Puerto Vallarta Feature


Puerto Vallarta's Malecón

Puerto Vallarta's malecón is its Champs Élysées—only shorter, warmer, and less expensive. On the mile-long cement walkway bordering the sea, small groups of young studs check out their feminine counterparts; cruise-ship passengers stretch their legs; and landlocked visitors stroll before dinner. Even those who have lived here all their lives come out to watch the red sun sink into the gray-blue water beyond the bay.

Every night and weekend is a parade. Vendors sell agua de tuba, a refreshing coconut-palm-heart drink. Empanada, corn-on-the-cob, and fried-banana stands congregate on the boardwalk near the mouth of the Cuale River. Peddlers sell helium balloons and cotton candy. Clowns, magicians, and musicians entertain in the Los Arcos amphitheater.

There are also performances by los voladores de Papantla, the Papantla "flyers," near Los Arcos. Dressed in exquisite costumes of red-velveteen pants decorated with sequins, mirrors, embroidery, and fringe, five men climb a 98-foot pole. Four of them dive from the top of the platform as the leader "speaks" to them while balancing atop the pinnacle and playing a fife and drum. Held by a rope tied to one foot, the men wing around the pole exactly 13 times before landing on the ground. The total number of revolutions adds up to 52, a number of great ritual significance in the cosmology of the pre-Hispanic Mesoamericans. This traditional performance, native to Veracruz State, is held most weekend evenings at 7 pm and 8 pm in low season; in high season (December through April), it's every half hour from 7 pm to 10 pm. The exception is when cruise ships call (Tuesday through Thursday at this writing); performances are on the half hour from 9 am to 1 pm in addition to the evening schedule.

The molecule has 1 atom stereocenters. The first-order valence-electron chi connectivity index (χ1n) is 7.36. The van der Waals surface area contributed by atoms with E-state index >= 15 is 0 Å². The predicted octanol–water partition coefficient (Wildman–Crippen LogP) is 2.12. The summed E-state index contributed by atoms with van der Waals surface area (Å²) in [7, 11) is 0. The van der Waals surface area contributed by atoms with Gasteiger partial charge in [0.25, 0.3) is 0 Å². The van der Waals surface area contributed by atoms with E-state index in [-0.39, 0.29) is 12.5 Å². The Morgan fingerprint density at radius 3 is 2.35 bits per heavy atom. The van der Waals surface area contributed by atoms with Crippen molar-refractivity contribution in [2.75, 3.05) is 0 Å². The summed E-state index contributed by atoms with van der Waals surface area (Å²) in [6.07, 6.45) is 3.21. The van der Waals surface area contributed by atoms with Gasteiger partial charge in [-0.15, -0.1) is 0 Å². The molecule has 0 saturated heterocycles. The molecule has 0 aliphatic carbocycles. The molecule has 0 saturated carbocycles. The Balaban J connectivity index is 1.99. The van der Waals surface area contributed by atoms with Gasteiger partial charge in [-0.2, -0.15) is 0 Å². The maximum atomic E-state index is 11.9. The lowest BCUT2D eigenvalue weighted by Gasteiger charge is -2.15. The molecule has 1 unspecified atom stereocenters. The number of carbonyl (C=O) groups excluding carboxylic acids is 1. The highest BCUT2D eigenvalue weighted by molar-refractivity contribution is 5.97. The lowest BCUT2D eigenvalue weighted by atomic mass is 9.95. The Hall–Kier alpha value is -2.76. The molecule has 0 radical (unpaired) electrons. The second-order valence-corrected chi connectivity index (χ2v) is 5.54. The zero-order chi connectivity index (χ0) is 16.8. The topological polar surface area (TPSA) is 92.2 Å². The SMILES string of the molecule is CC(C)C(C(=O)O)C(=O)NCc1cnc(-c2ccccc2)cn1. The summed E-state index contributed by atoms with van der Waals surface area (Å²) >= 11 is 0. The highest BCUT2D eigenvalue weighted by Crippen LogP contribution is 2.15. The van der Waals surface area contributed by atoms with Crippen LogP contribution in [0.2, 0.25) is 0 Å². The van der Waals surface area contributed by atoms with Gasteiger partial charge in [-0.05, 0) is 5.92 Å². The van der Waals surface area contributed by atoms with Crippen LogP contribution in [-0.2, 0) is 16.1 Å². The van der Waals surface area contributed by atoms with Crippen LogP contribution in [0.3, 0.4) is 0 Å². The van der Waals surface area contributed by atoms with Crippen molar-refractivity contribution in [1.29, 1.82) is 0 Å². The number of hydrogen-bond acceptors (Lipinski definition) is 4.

Some of PV's most endearing art is en plein air. Stretching along the sea walk is a series of bronze sculptures that are constantly touched, photographed, and climbed on. These nonstop caresses give a bright bronze luster to strategic body parts of Neptune and the Nereid, a mermaid and her man. Higher up on its pedestal, Puerto Vallarta's well-known sea-horse icon retains a more traditional (and dignified) patina.

Rotunda on the Sea, a wacky grouping of chair-people by Alejandro Colunga, is a good spot to sit and watch the sea, although around sunset, people waiting their turn to be photographed here make it hard to linger.

The three mysterious pillow-headed ladder-climbing figures that compose In Search of Reason, by Sergio Bustamante, are just as otherworldly as the jewelry, painting, and statuettes sold in his Vallarta shops. Ramiz Barquet's Nostalgia is an in-situ ode to the artist's reunion with the love of his life.

Gary Thompson, owner of Galería Pacífico, leads public sculpture walking tours mid-November through mid-April. The fee- and reservation-free two-hour tours leave Tuesday at 9:30 am from the north end of the malecón by the Hotel Rosita. The first stop is Millennium, and its creator, Mathis Lidice, gives a brief talk. Tours end at the gallery, where sculptor Ramiz Barquet answers questions about his three pieces on the tour and briefly presents clay modeling techniques.

Extending south from Calle 31 de Octubre to Los Arcos outdoor amphitheater and the Río Cuale.

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